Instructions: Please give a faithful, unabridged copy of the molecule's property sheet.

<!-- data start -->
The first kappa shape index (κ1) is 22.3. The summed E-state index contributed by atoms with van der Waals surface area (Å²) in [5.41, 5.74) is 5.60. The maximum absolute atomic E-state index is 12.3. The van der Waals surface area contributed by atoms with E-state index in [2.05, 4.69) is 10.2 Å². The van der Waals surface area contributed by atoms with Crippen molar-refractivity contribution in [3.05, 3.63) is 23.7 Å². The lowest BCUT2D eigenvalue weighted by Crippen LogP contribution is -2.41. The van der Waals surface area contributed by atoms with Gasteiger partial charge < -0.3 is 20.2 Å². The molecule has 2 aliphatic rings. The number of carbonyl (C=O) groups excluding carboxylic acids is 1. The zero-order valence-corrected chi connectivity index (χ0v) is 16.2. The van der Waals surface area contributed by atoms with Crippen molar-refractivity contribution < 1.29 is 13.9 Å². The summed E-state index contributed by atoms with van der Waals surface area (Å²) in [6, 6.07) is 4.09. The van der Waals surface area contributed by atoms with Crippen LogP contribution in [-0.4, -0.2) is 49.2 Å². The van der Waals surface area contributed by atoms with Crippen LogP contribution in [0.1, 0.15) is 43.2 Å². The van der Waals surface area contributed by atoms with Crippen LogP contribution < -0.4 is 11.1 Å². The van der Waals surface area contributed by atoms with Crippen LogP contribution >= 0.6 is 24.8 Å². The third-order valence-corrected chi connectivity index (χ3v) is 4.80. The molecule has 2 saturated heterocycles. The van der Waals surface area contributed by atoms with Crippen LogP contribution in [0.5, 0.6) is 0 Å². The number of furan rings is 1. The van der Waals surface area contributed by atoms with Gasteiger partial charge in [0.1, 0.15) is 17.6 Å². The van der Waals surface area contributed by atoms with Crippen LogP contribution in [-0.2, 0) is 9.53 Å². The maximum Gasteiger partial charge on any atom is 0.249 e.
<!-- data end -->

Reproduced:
The first kappa shape index (κ1) is 22.3. The summed E-state index contributed by atoms with van der Waals surface area (Å²) in [5.41, 5.74) is 5.60. The maximum absolute atomic E-state index is 12.3. The van der Waals surface area contributed by atoms with E-state index in [2.05, 4.69) is 10.2 Å². The van der Waals surface area contributed by atoms with Crippen molar-refractivity contribution in [3.05, 3.63) is 23.7 Å². The lowest BCUT2D eigenvalue weighted by Crippen LogP contribution is -2.41. The van der Waals surface area contributed by atoms with Gasteiger partial charge < -0.3 is 20.2 Å². The molecule has 2 aliphatic rings. The number of carbonyl (C=O) groups excluding carboxylic acids is 1. The zero-order valence-corrected chi connectivity index (χ0v) is 16.2. The van der Waals surface area contributed by atoms with Crippen molar-refractivity contribution < 1.29 is 13.9 Å². The summed E-state index contributed by atoms with van der Waals surface area (Å²) in [6, 6.07) is 4.09. The van der Waals surface area contributed by atoms with Crippen LogP contribution in [-0.4, -0.2) is 49.2 Å². The van der Waals surface area contributed by atoms with Crippen LogP contribution in [0.1, 0.15) is 43.2 Å². The van der Waals surface area contributed by atoms with Crippen LogP contribution < -0.4 is 11.1 Å². The van der Waals surface area contributed by atoms with Crippen LogP contribution >= 0.6 is 24.8 Å². The third-order valence-corrected chi connectivity index (χ3v) is 4.80. The molecule has 2 saturated heterocycles. The van der Waals surface area contributed by atoms with Crippen LogP contribution in [0.5, 0.6) is 0 Å². The number of furan rings is 1. The van der Waals surface area contributed by atoms with Gasteiger partial charge in [0.1, 0.15) is 17.6 Å². The van der Waals surface area contributed by atoms with Crippen LogP contribution in [-0.2, 0) is 9.53 Å². The maximum Gasteiger partial charge on any atom is 0.249 e.